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8 comments

Sorry Megabyte, We Don’t Need You Anymore

Posted May 10, 2010 12:01 AM by T1tan01

.theprodukkt is a German demogroup that developed an award-winning first person shooter (FPS) video game that debuted in 2004. The game was brought to a 96K video game competition known as Breakpoint, where it received national acclaim. Additionally, the game won two German developer prizes at the Deutscher Entwicklepreis in 2006 in the Innovation and Enhancement category.

It's a Matter of Perspective

So what's so special about this FPS? It only uses 96 Kilobytes (KB) of space! That might not mean a lot to the uninitiated, so let's put this into perspective. .kkrieger, as the game is called, uses 97,280 bytes of disk space. A megabyte (MB), which comprises about 1/3 of your average MP3 file, consists of 1,048,576 bytes (B). This means that a song you are listening to right now contains 32.337 times the total memory space taken up by .kkrieger.

Now let's take a modern day FPS, Unreal Tournament 2004, as an example. This game requires a DVD to hold all 5 Gigabytes (GB) of information required for installation. If .kkreiger wanted to fill up this disk, you would have to copy it 55,188 times onto the DVD to equal the space taken up by Unreal Tournament. I know what you're thinking, "This FPS must look like garbage if it takes up so little space". Not so fast. Through the world of procedural generation, three-dimensional objects can be created with rich textures and realistic shading to yield remarkable visuals.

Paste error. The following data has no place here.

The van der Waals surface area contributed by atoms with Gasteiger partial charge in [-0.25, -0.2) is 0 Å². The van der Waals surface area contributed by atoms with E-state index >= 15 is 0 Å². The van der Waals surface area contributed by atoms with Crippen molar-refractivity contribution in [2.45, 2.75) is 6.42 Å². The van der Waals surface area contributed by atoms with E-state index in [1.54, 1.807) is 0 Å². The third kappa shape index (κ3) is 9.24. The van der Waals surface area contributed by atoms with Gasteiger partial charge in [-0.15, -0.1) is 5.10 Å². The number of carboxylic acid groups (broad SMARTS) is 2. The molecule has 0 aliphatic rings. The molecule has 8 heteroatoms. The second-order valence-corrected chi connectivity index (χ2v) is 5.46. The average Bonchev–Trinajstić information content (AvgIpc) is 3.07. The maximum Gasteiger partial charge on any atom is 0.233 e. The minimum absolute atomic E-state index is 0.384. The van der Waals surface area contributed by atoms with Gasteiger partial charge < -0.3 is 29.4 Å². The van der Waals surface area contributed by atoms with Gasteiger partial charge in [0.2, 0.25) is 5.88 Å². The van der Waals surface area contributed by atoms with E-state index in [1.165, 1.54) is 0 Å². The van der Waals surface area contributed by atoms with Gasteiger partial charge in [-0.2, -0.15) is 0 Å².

What's Procedural Generation?

With most video games, content is stored previously and then grabbed when needed while a user is interacting with the game. Procedural generation is different in that content is not previously stored, but generated on the fly through mathematical algorithms. Essentially, simple textures and meshes are stored that take up very little space instead of fully-designed models. Desired shapes are achieved through the deformation of simple shapes such as circles and boxes. The game generates its content on the idea that a fully-developed model can be created through a simple piece of the whole object. For all of you mathematicians out there, this is a branch extending from the concept of fractal geometry.

The game itself is separated into levels that contain creatures as well as power-ups and eventually boss fights. Every time a user enters a level, the creatures and the level itself are created using the approach described above. The result is a great-looking FPS that takes up very little space. If more games utilized this method of creation, the sky would be the limit for graphics and in-game content. For more information or to download .kkrieger, click here.

Resources:

TheProdukktt http://www.theprodukkt.com/kkrieger

Wkipedia .kkrieger http://en.wikipedia.org/wiki/.kkrieger

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#1

Re: Sorry Megabyte, We Don’t Need You Anymore

05/10/2010 9:58 AM

I'm guessing that this is a offshoot of a contest that is possibly still reguarly held.

That contest is to code graphics and music (graphics being a animated scene) into 64k Bytes.

The people would code using DirectX and compression alogarithum's that would create pretty stunning visual and musical "Video's"

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#7
In reply to #1

Re: Sorry Megabyte, We Don’t Need You Anymore

06/01/2010 9:27 AM

Check out "64k Intro"